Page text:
OK, so he might not be physically poking Charlotte Rampling’s face now but he is
taking on the burden of these projects in the hope to create truth.
Personally, sitting in this cinema on a slightly too early Sunday
morning, on one of my first days at this residency, I have been given the chance
to watch a man who has built his career on opening supposedly
locked doors, and hushed moments in our histories, which has lead to work
that provides an honest, present moment with his audience. A heavy
breath that translates to you a feeling from one person to another.’
Another great event organised as part of this year’s Groundwork programme of art, the field trip to St Buryan held us entranced by the landscape and our guides for almost six hours.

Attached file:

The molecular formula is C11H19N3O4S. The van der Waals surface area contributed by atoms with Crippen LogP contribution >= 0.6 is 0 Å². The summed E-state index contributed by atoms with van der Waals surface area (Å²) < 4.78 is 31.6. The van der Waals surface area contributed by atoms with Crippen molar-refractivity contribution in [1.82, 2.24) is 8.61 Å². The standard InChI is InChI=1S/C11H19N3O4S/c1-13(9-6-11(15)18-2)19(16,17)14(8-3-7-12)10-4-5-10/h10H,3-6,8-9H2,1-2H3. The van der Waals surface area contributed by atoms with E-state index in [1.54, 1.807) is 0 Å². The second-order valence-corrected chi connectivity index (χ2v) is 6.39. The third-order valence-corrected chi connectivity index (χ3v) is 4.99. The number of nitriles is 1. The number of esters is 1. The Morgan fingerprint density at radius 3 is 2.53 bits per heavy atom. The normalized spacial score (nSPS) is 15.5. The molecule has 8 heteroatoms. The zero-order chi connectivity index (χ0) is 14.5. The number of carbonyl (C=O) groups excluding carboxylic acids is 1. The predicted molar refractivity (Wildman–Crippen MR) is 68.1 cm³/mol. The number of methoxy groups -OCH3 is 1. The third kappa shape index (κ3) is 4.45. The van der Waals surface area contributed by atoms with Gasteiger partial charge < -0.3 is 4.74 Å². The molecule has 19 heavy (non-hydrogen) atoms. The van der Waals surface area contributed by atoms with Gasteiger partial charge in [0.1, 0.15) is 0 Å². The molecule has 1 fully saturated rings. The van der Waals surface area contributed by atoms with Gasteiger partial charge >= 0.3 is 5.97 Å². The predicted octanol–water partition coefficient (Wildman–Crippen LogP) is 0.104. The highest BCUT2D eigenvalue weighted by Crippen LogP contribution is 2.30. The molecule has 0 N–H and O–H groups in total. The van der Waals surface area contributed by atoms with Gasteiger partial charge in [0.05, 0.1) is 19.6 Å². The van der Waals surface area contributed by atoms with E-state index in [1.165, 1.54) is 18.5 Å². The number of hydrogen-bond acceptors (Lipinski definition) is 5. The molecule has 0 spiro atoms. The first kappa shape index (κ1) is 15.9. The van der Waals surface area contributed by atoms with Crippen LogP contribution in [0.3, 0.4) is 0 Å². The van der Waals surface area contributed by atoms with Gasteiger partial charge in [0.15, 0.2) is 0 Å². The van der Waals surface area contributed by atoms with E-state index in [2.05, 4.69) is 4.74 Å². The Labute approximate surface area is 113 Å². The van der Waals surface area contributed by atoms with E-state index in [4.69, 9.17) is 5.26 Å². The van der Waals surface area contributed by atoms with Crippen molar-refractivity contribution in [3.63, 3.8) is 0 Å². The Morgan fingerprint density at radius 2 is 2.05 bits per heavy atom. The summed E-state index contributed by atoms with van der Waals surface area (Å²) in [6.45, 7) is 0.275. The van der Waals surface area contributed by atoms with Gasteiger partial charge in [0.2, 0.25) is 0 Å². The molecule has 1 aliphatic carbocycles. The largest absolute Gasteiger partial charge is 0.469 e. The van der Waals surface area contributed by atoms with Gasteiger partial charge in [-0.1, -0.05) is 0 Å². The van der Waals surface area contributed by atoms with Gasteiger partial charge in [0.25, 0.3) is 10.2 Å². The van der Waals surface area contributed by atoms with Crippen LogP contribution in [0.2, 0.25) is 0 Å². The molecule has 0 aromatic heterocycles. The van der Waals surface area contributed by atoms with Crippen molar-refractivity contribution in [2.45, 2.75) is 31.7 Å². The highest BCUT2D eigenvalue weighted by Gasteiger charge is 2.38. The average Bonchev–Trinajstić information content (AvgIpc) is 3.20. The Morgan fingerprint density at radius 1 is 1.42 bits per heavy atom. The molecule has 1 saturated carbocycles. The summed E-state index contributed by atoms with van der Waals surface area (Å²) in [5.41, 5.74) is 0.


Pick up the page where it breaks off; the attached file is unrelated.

We started our walk in the mizzle at the church that is both commonly associated with the area since the release of the psychological thriller Straw Dogs in 1971.
Previously described as the ‘wickedest parish’ of Cornwall, St Buryan hasn’t earned its reputation from the film but from its eight-year excommunication from the church in 1328 following a dispute over control of the religious matters in the parish.
It’s more fascinating history was explained by Robin Dowell and James Fergusson as we made our way across the atmospheric landscape to a renowned site littered with evidence of human activity from Neolithic times. We scoured the furrows for flint but found little with our untrained eyes as we progressed towards a number of stone crosses within the parish. The best examples of which were cited in the churchyard and on the outskirts of the village as we made our way towards the coast. The roughly circular remains of the celtic crosses which featured carved figures on the faces were pagan in origin and marked ancient crossing points.